Market Outlook 2021

Covid-19 will continue to pose near-term public health challenges, but vaccine news and longer-term economic indicators suggest enthusiasm and opportunity.

  • The legislative agenda of the incoming Biden administration is likely to incur congressional gridlock under a Democratic House and Republican Senate. As a result, major developments or changes in federal policy remain unlikely. This could change as a result of the January 2021 Senate runoff races in Georgia, although early polling suggests that the GOP will maintain its majority. Despite partisan tensions, the Biden administration will be able to make some changes to federal financial regulations, energy policy, and immigration policy via executive orders.
  • Increasing case counts in the US and Europe are cause for concern, but Covid-19 fatality rates have remained under control as a result of increased knowledge of the virus and improvements in treatment. The size and scope of the March/April 2020 stimulus efforts continues to be felt. A smaller, near-term fiscal aid package in the US remains possible before the end of the year.
  • Positive news on vaccine development has helped to buoy markets, but the road back to normal in terms of public health and economic sentiment will not be a straight line. Production, distribution, and dose prioritization challenges will affect the rollout of approved vaccines. The recovery will have fits and starts, but it is going in the right direction, and the market outlook for 2021 remains positive.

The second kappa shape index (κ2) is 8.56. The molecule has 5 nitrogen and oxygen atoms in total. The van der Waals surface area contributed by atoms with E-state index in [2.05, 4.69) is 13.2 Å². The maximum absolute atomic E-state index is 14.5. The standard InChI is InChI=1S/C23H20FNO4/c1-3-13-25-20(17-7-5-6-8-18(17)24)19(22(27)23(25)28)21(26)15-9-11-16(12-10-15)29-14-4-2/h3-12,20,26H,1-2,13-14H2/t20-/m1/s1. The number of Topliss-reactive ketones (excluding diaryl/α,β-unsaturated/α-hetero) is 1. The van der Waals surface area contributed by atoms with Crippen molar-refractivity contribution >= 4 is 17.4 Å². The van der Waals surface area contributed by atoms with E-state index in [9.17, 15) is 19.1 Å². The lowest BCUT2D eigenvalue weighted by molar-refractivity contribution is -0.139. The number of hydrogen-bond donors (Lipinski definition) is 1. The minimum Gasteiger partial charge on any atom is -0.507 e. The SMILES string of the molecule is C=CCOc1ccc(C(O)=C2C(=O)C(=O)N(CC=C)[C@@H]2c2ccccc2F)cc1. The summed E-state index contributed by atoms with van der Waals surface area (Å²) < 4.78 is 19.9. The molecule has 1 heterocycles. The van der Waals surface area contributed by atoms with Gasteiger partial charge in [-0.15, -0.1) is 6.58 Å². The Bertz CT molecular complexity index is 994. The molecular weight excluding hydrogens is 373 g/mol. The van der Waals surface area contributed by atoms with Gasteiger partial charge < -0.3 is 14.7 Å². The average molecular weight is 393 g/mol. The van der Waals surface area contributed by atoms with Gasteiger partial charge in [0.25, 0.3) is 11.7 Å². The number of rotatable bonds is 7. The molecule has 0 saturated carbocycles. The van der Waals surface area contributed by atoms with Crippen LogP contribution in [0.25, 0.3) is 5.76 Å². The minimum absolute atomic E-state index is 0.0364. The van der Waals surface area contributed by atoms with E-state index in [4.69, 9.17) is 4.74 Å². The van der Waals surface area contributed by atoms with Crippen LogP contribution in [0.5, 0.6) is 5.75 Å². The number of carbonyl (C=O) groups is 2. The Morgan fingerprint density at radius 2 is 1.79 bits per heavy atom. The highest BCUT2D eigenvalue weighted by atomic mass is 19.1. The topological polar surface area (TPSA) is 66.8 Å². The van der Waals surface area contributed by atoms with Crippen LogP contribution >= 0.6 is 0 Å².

• Indicators of strengthening business activity in 2021 include post-pandemic inventory restocking, a strong housing market, and continually improving consumer confidence.
Investing involves risk, including the risk of loss. Investment risk exists with equity, fixed income, and alternative investments.

This material is provided for informational purposes only and should not be construed as investment advice. There can be no assurance that developments will transpire as forecasted. The analyses and opinions referenced herein represent the subjective views of the speakers as referenced as of November 18, 2020 and are subject to change.